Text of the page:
The Boar's Head
by Susan Anwin
Anna moved into the funky old house after her pop's death. It stood
on a steep hill, its strangely unmatched building blocks looking like
were recycled from an earlier building. Some stones had intricate
patterns carved on them, swirls, knots, mythical monsters, grimacing
faces peeking out from behind the curtain of ivy. Anna never tired of
imagining back stories to them. There was one that reminded her of a
boar's head, lips pulled back menacingly from its tusks. It always
seemed to look a little different depending on the time of day, or the
play of light and shadows. She asked her parents about the story of the
house, but they couldn't tell her much.
"That house was old even when your grandparents bought it," her mother shrugged.
The valley outside the big living room windows was often filled with
fog, and Anna spent many an hour spacing out, daydreaming when she was
supposed to do her uni assignments. She had always loved fog, did Anna.
She would invite Liz, her best friend from school, another dreamer, and
they would make up stories about the carvings in the wall.
"Someone killed a boar here a long time ago, and its ghost still
wanders around restless. Boars used to be sacred in some cultures, you
know? One night it passed through the house and then when dawn came, it
froze into the stone."
Liz raised an eyebrow. "How do you know it's a boar's head anyway? It could be anything. A dragon, maybe?"
It did look more like a dragon in this opaline light, Anna had to admit.
One night Anna woke up. She couldn't tell what woke her up, so she
turned to look at the clock. It was 2:30. She rolled back on her right
side, about to cocoon back in her blanket, when she heard it; a sort of
rustling, fumbling noise. She froze, her eyes opened wide, searching
the darkness. She couldn't tell where it came from, one moment she was
sure it came from outside, the next she could have sworn it was in the
next room. After a couple minutes, it stopped, and she made a round in
the house, but found no sign of intrusion.
In the light of the morning she managed to convince herself that she
must have been dreaming the whole episode. A couple nights later Liz
was staying over for a pajama party. Her breath deepened into a light
snore in the next room, when Anna heard it again.
"Slept well?" she asked Liz the next morning.
Liz stretched like a happy cat. "Ooh yes. It's so peaceful here, so
quiet. You're lucky. It's like it's not even part of the city."
"No." Liz cast her a careful glance above her coffee mug. "Everything okay?"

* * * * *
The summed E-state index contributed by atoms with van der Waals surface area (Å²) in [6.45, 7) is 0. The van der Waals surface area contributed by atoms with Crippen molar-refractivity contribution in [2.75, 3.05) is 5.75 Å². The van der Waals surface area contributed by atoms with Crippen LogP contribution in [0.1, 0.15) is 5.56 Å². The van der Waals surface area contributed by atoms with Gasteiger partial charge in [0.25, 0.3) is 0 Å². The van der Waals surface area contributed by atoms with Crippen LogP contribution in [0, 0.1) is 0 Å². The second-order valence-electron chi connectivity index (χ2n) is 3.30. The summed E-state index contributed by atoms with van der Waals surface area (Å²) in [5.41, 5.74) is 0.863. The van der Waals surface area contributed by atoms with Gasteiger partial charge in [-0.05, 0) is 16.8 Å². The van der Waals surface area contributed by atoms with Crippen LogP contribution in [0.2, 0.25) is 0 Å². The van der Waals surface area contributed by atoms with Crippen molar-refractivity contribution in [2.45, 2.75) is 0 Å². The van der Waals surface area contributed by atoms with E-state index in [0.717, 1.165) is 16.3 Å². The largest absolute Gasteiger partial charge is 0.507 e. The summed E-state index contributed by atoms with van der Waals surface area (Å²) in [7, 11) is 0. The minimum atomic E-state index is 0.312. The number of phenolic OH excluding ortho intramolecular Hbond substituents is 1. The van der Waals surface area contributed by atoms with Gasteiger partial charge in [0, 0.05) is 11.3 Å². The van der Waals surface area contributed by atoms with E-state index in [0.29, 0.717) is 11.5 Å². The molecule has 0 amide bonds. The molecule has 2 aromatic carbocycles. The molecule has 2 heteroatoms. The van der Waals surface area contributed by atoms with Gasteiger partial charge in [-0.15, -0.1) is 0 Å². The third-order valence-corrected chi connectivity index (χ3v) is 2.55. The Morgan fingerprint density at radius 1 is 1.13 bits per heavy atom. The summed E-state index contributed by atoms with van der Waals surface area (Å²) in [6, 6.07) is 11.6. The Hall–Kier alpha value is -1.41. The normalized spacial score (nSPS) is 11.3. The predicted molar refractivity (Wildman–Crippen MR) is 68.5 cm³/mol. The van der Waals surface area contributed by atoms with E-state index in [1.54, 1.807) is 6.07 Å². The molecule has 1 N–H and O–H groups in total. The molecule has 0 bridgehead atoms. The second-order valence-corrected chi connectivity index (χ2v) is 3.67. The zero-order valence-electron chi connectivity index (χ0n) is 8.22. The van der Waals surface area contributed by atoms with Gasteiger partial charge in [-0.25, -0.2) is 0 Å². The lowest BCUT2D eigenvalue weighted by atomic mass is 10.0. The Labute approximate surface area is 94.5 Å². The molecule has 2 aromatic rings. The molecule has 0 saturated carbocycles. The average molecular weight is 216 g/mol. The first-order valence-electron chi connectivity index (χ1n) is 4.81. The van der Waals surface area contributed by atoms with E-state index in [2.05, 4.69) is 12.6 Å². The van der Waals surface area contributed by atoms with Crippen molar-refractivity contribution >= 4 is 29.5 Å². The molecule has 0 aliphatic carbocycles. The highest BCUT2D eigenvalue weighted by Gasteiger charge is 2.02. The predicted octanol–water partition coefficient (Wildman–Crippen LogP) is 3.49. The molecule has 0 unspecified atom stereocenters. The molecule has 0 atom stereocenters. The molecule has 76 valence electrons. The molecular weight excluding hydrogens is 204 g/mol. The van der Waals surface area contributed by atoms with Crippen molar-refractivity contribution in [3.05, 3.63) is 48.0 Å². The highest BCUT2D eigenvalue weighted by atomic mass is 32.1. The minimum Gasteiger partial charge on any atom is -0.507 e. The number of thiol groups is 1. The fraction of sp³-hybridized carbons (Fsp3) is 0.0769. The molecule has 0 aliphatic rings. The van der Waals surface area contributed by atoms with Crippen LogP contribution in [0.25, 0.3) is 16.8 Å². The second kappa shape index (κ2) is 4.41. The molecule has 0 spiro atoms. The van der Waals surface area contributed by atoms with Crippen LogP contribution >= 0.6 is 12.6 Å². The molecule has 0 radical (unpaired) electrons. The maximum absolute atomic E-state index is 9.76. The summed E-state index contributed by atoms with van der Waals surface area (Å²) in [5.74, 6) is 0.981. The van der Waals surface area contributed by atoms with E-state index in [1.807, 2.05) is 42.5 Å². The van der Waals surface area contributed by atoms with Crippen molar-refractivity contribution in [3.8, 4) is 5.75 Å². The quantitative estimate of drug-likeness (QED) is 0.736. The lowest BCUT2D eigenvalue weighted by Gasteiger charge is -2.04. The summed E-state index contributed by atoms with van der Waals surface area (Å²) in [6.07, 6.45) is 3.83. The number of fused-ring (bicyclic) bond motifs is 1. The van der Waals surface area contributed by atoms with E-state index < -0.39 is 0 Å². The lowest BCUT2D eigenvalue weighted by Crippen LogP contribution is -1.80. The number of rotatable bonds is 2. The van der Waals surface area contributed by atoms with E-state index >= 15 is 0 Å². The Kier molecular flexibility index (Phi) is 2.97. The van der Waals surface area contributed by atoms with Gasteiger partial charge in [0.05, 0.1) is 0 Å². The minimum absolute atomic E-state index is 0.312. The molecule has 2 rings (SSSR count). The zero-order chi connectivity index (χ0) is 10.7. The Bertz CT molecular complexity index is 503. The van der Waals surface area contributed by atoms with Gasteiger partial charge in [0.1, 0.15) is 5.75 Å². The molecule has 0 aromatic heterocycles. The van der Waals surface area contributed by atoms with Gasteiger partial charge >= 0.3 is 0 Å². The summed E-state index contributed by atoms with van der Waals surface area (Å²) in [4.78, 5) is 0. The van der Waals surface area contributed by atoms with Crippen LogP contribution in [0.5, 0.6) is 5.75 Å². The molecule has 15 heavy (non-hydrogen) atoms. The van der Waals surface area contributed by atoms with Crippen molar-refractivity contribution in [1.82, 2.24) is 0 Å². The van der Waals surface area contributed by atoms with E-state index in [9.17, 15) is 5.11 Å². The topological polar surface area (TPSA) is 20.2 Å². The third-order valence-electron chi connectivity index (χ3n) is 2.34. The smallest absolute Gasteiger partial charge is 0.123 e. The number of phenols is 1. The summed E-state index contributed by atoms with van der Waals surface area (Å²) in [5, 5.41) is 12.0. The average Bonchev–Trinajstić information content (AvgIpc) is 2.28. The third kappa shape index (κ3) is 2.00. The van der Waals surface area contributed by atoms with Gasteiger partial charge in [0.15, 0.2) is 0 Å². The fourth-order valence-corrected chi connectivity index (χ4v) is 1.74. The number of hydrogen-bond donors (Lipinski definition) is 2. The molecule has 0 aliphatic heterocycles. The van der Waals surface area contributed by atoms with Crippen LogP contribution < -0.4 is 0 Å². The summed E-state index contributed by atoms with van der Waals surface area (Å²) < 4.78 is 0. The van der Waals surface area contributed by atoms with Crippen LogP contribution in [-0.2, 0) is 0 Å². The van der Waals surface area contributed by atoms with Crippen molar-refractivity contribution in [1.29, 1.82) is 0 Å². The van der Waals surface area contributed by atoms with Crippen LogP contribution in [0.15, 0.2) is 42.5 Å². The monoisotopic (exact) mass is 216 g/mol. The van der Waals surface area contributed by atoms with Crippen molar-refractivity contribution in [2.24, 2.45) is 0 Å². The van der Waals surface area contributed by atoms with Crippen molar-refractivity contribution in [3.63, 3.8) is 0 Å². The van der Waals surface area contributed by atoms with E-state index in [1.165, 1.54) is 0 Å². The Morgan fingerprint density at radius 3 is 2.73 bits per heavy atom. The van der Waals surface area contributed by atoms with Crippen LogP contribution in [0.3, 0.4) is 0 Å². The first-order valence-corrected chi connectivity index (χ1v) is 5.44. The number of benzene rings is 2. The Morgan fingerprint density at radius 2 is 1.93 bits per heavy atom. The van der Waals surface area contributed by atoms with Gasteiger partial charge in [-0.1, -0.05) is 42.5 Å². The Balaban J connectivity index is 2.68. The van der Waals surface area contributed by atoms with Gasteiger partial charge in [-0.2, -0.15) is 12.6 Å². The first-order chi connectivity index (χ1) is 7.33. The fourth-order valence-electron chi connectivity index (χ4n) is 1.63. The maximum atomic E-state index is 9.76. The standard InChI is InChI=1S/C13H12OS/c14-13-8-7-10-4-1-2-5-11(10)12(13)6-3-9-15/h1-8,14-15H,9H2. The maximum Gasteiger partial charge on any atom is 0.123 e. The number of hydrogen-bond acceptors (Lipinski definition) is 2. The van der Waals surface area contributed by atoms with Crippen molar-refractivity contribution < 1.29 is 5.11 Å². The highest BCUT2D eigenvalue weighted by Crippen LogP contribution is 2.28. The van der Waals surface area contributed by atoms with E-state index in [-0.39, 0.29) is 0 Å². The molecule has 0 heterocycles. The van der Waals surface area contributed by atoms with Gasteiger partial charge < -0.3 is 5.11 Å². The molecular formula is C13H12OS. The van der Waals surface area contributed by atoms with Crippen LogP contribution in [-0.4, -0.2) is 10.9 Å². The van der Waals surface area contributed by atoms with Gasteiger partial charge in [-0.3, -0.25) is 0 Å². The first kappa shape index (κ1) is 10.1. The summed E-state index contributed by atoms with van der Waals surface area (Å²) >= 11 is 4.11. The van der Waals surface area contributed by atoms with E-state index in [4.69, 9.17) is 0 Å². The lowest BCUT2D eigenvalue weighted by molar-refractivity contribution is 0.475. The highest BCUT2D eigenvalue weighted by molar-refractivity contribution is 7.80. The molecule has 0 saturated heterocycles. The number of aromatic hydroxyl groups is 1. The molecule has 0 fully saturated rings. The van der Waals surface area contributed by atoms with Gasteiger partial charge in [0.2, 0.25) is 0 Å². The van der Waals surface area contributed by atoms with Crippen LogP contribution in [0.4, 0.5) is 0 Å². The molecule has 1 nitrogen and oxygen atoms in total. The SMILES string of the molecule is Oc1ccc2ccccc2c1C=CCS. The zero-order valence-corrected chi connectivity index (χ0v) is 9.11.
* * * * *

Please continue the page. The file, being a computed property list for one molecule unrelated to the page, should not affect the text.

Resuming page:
"Yeah, I just... I had a weird dream."
"Uh... maybe later. Gotta think about it."
It was an unusually windy night, and Anna was lying in bed on the
verge of falling asleep, when something turned over downstairs. She sat
up with a start. She put her feet on the cold floorboard as quietly as
possible and took the torch and knife she prepared on her nightstand.
She tiptoed out of her room, avoiding the creaky floorboards, crept
down the stairs with her heartbeat thundering in her ears. The house
was eerily silent, devoid of even the usual old building noises.
Nothing moved in the dark. The silence stretched on, and Anna was about
to return to her room, when she heard a clatter from the kitchen. She
stopped by the kitchen door, knife trembling in her hand. But when she
jumped in, flashing around the torch, she found nothing. Anna turned
off the torch and waited until her eyes got used to the dark again,
before moving on.
The bathroom was empty too. The swishing bushes cast eerie shadows
on the walls of the living room and she couldn't stifle a whimper when
she saw movement, but it was just the mirror in the anteroom. She stood
still for a while, taking in air in small, shaky gulps, cold sweat
drying on her skin. She was scanning the garden from the living room;
nothing. She was about to give up and head back up the stairs, when she
caught movement from the corner of her eye. She froze, and moved her
head just a hair's width to get a better look at the garden. First, she
only saw the bushes bending, branches shaking in the wind. Then she saw
it; a denser shadow amidst the shadows. It looked like nothing she knew
and her head hurt and the fine hairs stood on edge on the back of her
neck just by looking at it. It was prodigiously big, bigger than any
dog (or boar) had the right to be and had somehow the wrong
shape. Things were sticking out of it in all the wrong places, things
she tried her best not to imagine. Anna quieted down even her thoughts,
lest that thing would notice her. She wasn't at all sure the walls of the house would pose an obstacle to it.
The creature stopped for a minute as if it felt her watching, and
Anna squeezed her eyes shut, helpless. When she opened them again it was
gone, clomped away through the bushes.
She saw no sign of it when she checked the garden the next morning.
She arrived home from university at around 2 p.m. She was about to
unlock the front gate when she dropped her bag. Her keys fell from her
numb fingers. Her jaw hung open in a rather unflattering expression.
The boar's head was gone from the wall.
© 2017 Susan Anwin
Bio: Ms. Anwin was born and raised in Budapest, Hungary. Her
flash-fiction "Talk of Armadale Trees" was featured in the anthology My Favourite Place,
published by the Scottish Book Trust in 2012. She has had a number of short stories published at Aphelion as well, including Dragonfly-Man in our April, 2017 issue.
E-mail: Susan Anwin
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